CommentLuv is a popular WordPress plugin that unfortunately hasn’t been updated lately.
More and more bloggers switch their blogs to https. But CommentLuv doesn’t like these links. And it displays errors in some specific cases.
I can hear you saying that you didn’t switch to https yet, so CommentLuv works fine for you.
No, it doesn’t. So keep reading, this article is useful also for you.
After I moved this blog to https, I identified two CommentLuv errors:
1. An error occurred on my blog when someone tried to comment.
2. An error occurred on any other CommentLuv enabled blog when I tried to comment – irrespective of whether that third party blog was http or https.
Now let’s see the errors and how to fix ’em.
Error #1: The Plugin Doesn’t Retrieve Commenter’s Last Blog Post
So I switched this blog to https, then I logged out and I tried to comment as if I was you, one of my readers.
Instead of the latest blog post related to the blog I filled in the Website field, this error message was displayed:
Very misleading. As if it’s the commenter’s fault.
I tried to fill in another blog address. Got the same error no matter what blog address I filled in the Website field. Obviously not the commenter’s fault, the problem was with this blog.
Solution No. 1: Changing CL Settings via WordPress Dashboard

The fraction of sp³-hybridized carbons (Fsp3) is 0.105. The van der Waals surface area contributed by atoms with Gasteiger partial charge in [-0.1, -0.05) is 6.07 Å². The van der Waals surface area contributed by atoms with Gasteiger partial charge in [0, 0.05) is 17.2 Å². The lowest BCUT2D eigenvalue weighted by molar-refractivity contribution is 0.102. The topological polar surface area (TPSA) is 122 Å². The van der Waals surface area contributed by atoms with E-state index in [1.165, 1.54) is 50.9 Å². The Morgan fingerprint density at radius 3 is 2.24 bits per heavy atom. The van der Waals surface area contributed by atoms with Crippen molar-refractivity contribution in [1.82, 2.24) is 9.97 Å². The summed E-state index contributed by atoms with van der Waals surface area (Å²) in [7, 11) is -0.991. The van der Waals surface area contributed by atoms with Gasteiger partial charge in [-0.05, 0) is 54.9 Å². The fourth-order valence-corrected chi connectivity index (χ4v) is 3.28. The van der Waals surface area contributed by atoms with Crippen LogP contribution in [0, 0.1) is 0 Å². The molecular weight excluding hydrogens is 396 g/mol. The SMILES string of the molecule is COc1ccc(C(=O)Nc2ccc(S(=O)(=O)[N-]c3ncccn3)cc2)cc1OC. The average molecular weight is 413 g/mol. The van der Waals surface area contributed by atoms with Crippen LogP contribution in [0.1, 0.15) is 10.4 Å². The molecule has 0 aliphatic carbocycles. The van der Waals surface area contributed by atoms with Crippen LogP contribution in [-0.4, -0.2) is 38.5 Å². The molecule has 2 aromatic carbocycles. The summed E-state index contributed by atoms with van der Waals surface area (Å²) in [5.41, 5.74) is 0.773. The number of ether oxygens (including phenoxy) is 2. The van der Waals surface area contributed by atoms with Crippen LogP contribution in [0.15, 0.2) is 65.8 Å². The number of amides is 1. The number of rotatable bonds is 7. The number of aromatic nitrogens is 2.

So I checked CommentLuv settings and I discovered how to fix the problem. Go to Settings >> CommentLuv, and on that settings page you’ll find a link named “Click to open technical settings.”
Click that link. An extra table will open on the same page. Look for the section “API URL”:
On your blog, instead of my domain name will be yours:
Well, add the letter “s” after http:
Then click the button “Save Settings.” That’s it. Problem solved. The commenters with http blogs will be able to comment and have their latest blog post displayed with the help of CommentLuv. What about the commenters with https blogs? See the next error!
Note #1: After I switched to https, I didn’t want to use a plugin for redirecting all http pages to the correspondent https pages. A big NO for using yet another plugin! So I did the redirection using the file .htaccess.